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  • Max Conradt

How to eat a book

When it comes to food people typically think about things such as meat, bread, and stuff like that. In this article I will be discussing how paper is just made of simple arrangements of sugar and how they could be reformed into an edible form. The goal of this article is to broaden your horizon on the biochemistry around us. So without further ado please enjoy.


Picture this: The apocalypse has just happened. Luckily (or not) you have managed to flee and grabed a bag of supplies and are currently hiding in a chemical storage facility. All of a sudden you realize that you have accidentally brought your school bag instead of your supplies with you. Now, someone in your situation might consider eating some mercury to avoid death by starvation, which unbeknownst to them would cause a slow and painful death. But, before you reach for the cyanide instead know this: Virtually every living being on this planet eats one thing, sugar. This may seem random, but bear with me for just a moment. And what do they do with that sugar? Two things. One they burn it for energy. Two they use it to grow. Now open one of your books. What is it made of? Paper. What's that made of? Wood. What's that made of? Trees. What are they made of? Cellulose (mostly). And what’s that? A polymer of sugars!


There are two issues though. The first is that we can't actually digest cellulose and the second is that textbook pages aren't 100% paper. The second issue is easy to solve. To remove most of the contaminants the book must be cut into small pieces, boiled in soapy water to remove the ink and then strained through a screen to remove bits of plastic. Coincidently, this is also the first step in solving the first issue. I should probably clarify the solution to the first problem. During the course of evolution, many organisms have adapted to be able to digest cellulose and the enzymes they use to do that are commercially available. Enzymes, for those who don’t know, are chemicals which facilitate/catalyse certain chemical reactions. These enzymes are: endocellulase, which separates the individual polymer chains, exocellulase which breaks the chains down into smaller sugars and lastly cellobiase, which breaks those sugars down into individual glucose molecules.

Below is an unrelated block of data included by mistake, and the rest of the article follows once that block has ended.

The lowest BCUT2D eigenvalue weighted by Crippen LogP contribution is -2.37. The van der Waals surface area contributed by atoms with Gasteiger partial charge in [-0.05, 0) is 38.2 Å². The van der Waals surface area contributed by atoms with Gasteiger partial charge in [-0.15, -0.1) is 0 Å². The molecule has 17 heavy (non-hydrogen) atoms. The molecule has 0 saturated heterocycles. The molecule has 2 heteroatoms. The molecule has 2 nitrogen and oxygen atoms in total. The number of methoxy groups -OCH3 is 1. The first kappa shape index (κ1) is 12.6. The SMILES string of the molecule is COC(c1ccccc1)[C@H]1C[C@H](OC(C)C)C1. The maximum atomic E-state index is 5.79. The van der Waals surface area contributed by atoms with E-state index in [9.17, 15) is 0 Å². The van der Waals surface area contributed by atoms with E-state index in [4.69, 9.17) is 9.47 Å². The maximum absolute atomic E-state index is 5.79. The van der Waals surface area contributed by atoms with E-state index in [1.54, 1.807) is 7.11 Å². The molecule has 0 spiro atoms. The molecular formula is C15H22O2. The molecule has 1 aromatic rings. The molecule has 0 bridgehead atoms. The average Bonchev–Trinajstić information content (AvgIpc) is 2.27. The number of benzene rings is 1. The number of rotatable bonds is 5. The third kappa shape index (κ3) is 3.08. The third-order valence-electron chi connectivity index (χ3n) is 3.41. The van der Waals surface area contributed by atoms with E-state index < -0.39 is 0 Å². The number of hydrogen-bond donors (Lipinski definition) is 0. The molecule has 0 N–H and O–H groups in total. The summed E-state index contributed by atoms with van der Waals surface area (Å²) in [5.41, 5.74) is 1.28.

(Img.1)

Now that you know how it works it's time to do the math.

Each gram of “page” has 0.8% debris (assuming that the page is double printed{and yes, I did measure pieces of paper to get this number}) meaning that it’s 0.992 grams of cellulose.


The enzymatic conversion is ~66% efficient, so that brings us to a total amount of 0.6547 grams of glucose. Each gram of glucose gives off 4 kCal worth of energy, so you would end up with 2.619 kCal per gram of page. That is enough to keep an average adult male alive for ~1.5 minutes or 91 seconds.


Using this formula (grams of book * 0.992* 0.66 * 4 = x kcal) I checked how many kCal some school books have.


German: 896 * 2.619 = 2346kCal (tastes kind of like schnitzel)

Math: 666 * 2.619 = 1744kCal (I didn’t make the number up)

History: 632 * 2.619 = 1655kCal (it’s somewhat stale)

Quality Land: 283 * 2.619 = 741kCal (now that’s some quality food)

Fahrenheit 451: 216 * 2.619 = 565kCal (boiling isn't burning)

Chemistry: 1086 * 2.619 = 2844kCal (this one could have been useful)


So let's just hope that you're in a biochemistry storage facility.



References:


-Img.1 : https://upload.wikimedia.org/wikipedia/commons/b/be/Types_of_Cellulase2.png













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